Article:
GOOD

Rethinking technical parole violations and our focus on failure and recidivism.

Individuals, families, and communities are harmed when someone is returned to custody for making a U-turn.

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Just a few years ago, Nelson served 90-days at the notorious Rikers Island jail for making an illegal U-turn. If that seems unreasonable, it’s because it is. Under current law, individuals on parole can be re-incarcerated for weeks, months, or even years for violating the conditions of their parole, such as being late for curfew, fare evasion, changing one’s residence without permission, or making a U-turn. The circumstances are often inconsequential. When individuals are re-incarcerated for these non-criminal offenses, they are referred to as technical parole violations (TPVs). While the number of individuals entering our prisons for new crimes is on the decline in many states, those incarcerated for TPVs is increasing significantly, revealing a disturbing trend in our criminal justice system.


New York State is a primary example of this trend. In 1999, New York State held 72,649 incarcerated individuals. However, according to the Department of Corrections and Community Supervision, of March 1, 2019, state prisons held 46,875 individuals, a 35.5% reduction. However, while NYS has been a leader in reducing crime and incarceration rates, its prison admission rate for TPVs is the 14th highest in the country. Additionally, in 2014, 38% of prison admissions in New York were the result of parole violations and since then, we’ve seen the number increase by 15%.

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When Nelson received his violation, he lost his job and several of his personal relationships were strained. He had important life responsibilities and his family was depending on him to help pay the bills and care for his children. It didn’t matter that he had made progress since release, or that TPV incarcerations cost taxpayers tens of thousands of dollars and disrupt the process of recovery and the road to success for many individuals. At The Fortune Society, we connect this to desistance, generally defined as the cessation or absence of offending or other antisocial behavior. After release from incarceration, many individuals refrain from engaging in criminal behavior, in spite of the struggles they encounter in the reentry process. During this period, these individuals may be employed or pursuing education, building pro-social relationships, and trying to maintain stable housing, among other things. Sending them back to prison for TPVs has the potential to impede any success they have made. In addition, TPVs inflate recidivism statistics, since these individuals are classified as “recidivists” for violating parole, or engaging in non-criminal offenses.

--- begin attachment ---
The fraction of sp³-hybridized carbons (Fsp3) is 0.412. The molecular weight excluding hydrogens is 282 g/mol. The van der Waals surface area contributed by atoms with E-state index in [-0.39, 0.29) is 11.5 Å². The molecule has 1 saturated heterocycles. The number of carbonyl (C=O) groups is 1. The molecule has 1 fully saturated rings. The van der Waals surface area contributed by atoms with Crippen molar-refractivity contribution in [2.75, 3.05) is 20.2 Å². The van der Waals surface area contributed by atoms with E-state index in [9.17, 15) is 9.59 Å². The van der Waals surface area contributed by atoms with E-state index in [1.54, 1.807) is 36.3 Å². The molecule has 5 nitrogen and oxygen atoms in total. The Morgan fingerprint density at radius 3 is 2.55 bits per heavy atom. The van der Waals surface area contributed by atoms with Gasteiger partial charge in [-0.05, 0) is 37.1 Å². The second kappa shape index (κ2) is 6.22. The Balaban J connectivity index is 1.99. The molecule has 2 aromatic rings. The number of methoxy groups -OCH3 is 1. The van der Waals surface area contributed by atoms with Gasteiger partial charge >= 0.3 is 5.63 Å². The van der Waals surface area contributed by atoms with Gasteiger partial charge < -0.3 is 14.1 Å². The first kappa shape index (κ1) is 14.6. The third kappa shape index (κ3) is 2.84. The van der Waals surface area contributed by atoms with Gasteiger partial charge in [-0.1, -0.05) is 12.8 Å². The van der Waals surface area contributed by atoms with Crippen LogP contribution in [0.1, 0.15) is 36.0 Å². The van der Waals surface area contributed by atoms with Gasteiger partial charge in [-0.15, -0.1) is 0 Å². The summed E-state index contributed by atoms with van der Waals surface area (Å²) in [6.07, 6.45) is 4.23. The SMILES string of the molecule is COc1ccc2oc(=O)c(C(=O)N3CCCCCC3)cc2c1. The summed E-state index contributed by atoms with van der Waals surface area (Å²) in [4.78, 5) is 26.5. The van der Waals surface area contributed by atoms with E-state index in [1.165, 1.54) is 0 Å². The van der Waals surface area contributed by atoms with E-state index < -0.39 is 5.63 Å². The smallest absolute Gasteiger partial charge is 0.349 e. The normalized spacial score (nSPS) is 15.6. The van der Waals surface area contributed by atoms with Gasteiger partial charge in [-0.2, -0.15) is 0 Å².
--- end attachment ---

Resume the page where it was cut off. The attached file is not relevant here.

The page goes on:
Why is the recidivism net cast so wide? It’s hard to say, but it’s clear that as a country we are fanatical about recidivism; indeed, it is often the only metric we use to measure outcomes in the criminal justice system. Recidivism is a measure of “failure,” whereas, desistance is a measure of success. We focus obsessively on why individuals fail in their return home, but we pay scant attention to the factors that promote success.

To that extent, we need to learn more about the detrimental impact of TPVs on individuals and the community. For example, when it comes to parole officers, while some are incredibly helpful, others are quite strict and limiting, making it difficult for individuals to thrive. It is particularly harmful when a P.O. paints everyone with the same brush and fails to acknowledge them for achievements and productivity. At the Fortune Society we say “the crime is what you did, it’s not who you are.” We reject the notion that anyone should be defined exclusively by prior bad acts, or judged into perpetuity for poor choices. Indeed, we think that fixing the parole system involves looking at the positives and successes of the people who move through it as lessons on how to affect real change.

Further, we think it’s necessary to educate people about TPVs and the impact they have in keeping individuals tethered to the system, what some refer to as doing life “on the installment plan.” There are important ways we can and must shed light on, and fix, this important issue: we can spark conversation by bringing policy makers, corrections officials, and practitioners together to build a more nuanced understanding of this issue; we can engage in research on desistance; we can pass legislation like Senator Benjamin’s Less is More Act to reform New York’s broken parole system; and we can have people with lived experience share their stories.

As a society, we need to release our grip on the failures associated with the system, and learn about successes in the transition from prison by focusing on those who are abstaining from crime in the face of tremendous adversity. We must remember, too, that there is no evidence that returning individuals to prison for TPVs makes our communities safer. To the contrary, individuals, families, and communities are harmed when someone like Nelson is returned to custody for making a U-turn. We can and must do better.

Ronald F. Day, Ph.D., is Vice President of Programs at The Fortune Society in New York City. He is passionate about reentry, promoting desistance, dismantling mass incarceration, and addressing the stigma of incarceration.

Nelson Rivera is a Supportive Housing Specialist at The Fortune Society in New York City. He is also involved in advocacy and is dedicated to fixing the parole system, educating others, and sharing his lived experience.

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